Now that we have the basics of the skeletal and muscular system, let us consider the physiology of sports performance. First, we must realize that human metabolism includes both anabolic and catabolic processes that are ongoing in our bodies. Anabolic processes involve the synthesis of larger molecules from smaller molecules. Conversely, catabolic processes involve the breakdown of larger molecules into smaller ones, and are associated with the release of energy. Energy released in a biological reaction is quantified by the amount of heat that is generated. The amount of heat required to raise one kilogram of water one degree Celsius is called a kilocalorie. This corresponds to the energy found in food that is broken down within our bodies and stored in the form of adenosine triphosphate (ATP).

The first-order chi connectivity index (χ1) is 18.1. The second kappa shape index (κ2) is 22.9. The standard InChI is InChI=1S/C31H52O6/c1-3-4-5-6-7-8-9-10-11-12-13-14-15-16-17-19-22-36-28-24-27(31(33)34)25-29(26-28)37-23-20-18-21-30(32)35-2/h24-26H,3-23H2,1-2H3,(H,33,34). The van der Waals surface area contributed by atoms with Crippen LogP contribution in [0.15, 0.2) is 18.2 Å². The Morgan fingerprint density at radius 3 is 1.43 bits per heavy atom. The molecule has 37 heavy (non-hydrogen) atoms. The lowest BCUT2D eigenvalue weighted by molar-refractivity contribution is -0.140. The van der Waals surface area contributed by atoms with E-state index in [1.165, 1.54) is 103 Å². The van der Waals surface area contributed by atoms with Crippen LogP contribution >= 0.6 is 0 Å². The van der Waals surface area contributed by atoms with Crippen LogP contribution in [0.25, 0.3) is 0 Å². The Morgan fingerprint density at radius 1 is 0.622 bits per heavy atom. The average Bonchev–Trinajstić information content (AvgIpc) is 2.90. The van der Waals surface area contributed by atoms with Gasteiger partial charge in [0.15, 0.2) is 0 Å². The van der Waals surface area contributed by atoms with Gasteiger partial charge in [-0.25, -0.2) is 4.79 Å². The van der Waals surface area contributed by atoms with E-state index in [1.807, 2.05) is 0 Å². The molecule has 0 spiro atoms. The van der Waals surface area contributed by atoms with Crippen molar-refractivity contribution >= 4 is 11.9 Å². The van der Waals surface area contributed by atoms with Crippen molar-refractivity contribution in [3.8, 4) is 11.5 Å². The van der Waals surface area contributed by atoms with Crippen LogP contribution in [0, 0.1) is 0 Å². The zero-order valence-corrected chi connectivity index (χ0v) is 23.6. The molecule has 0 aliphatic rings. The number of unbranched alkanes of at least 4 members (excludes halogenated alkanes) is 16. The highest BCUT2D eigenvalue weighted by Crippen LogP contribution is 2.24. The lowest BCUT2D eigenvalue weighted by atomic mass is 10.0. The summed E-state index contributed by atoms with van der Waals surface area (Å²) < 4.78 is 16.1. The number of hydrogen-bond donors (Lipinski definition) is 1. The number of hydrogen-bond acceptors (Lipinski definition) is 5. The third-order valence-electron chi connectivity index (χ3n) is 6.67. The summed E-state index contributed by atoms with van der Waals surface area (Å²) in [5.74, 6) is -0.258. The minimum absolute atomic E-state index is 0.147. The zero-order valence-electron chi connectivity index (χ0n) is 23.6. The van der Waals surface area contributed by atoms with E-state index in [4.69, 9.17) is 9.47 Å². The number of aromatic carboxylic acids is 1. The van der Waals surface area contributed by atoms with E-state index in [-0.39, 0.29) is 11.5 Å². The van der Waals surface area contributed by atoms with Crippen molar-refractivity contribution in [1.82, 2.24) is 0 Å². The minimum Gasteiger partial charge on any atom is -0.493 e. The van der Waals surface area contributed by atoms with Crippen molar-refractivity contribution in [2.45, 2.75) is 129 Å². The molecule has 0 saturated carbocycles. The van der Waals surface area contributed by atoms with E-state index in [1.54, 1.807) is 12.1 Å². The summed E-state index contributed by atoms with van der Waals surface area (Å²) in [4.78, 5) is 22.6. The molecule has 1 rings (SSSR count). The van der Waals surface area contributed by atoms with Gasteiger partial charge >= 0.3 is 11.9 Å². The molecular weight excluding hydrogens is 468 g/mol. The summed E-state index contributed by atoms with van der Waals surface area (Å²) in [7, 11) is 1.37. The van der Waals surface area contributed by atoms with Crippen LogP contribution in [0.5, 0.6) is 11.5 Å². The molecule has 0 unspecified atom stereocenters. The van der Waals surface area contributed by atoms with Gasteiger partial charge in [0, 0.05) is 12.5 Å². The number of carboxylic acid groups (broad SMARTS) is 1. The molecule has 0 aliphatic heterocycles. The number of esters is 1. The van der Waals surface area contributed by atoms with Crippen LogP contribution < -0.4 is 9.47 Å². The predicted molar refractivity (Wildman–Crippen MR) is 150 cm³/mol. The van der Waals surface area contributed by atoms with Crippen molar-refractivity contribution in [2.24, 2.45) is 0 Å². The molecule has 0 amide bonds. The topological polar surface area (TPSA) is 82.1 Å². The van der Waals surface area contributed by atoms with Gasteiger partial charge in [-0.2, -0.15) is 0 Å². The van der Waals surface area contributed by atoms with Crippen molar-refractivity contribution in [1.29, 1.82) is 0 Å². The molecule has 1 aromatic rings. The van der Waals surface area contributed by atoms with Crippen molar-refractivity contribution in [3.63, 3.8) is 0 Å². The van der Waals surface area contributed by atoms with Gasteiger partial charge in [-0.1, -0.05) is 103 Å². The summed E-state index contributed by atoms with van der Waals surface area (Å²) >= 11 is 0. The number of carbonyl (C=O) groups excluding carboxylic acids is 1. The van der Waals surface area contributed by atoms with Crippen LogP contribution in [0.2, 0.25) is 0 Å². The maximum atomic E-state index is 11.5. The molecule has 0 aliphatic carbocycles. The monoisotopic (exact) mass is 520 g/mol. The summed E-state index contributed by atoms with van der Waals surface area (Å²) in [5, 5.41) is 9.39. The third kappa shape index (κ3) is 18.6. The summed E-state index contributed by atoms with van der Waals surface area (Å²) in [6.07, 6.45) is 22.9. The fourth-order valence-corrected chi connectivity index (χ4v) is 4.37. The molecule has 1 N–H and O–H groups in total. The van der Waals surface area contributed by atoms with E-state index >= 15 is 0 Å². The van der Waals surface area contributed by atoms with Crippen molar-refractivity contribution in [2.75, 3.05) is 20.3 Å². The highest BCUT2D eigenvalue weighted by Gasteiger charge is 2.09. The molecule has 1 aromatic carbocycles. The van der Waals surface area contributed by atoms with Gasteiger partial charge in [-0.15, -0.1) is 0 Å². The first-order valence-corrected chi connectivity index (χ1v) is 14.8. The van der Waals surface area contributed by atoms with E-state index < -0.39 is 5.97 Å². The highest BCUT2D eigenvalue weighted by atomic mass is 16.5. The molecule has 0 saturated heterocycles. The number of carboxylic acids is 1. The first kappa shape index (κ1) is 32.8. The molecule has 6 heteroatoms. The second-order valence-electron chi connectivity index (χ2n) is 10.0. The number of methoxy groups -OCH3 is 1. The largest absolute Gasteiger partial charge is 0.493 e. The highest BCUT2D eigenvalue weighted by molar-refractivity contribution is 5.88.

In the body, energy systems are responsible for providing the ATP (energy) that is utilized under varying intensities and durations of sport performance. There are three main energy systems at play during sports performance. They are the phosphagen (ATP-PCr) system, the glycolytic system, and the oxidative phosphorylation system. All three systems are constantly at work and interacting with each other, functioning on some level as they are not “all or nothing” systems. The predominance of one system is largely determined by the intensity and duration of the sporting activity, as well as the substrate (food source) that the athlete has consumed. Substrate utilization is a fancy term for the food that is being consumed by the athlete. Correspondingly, these three energy systems are also sometimes referred to as bioenergetics systems.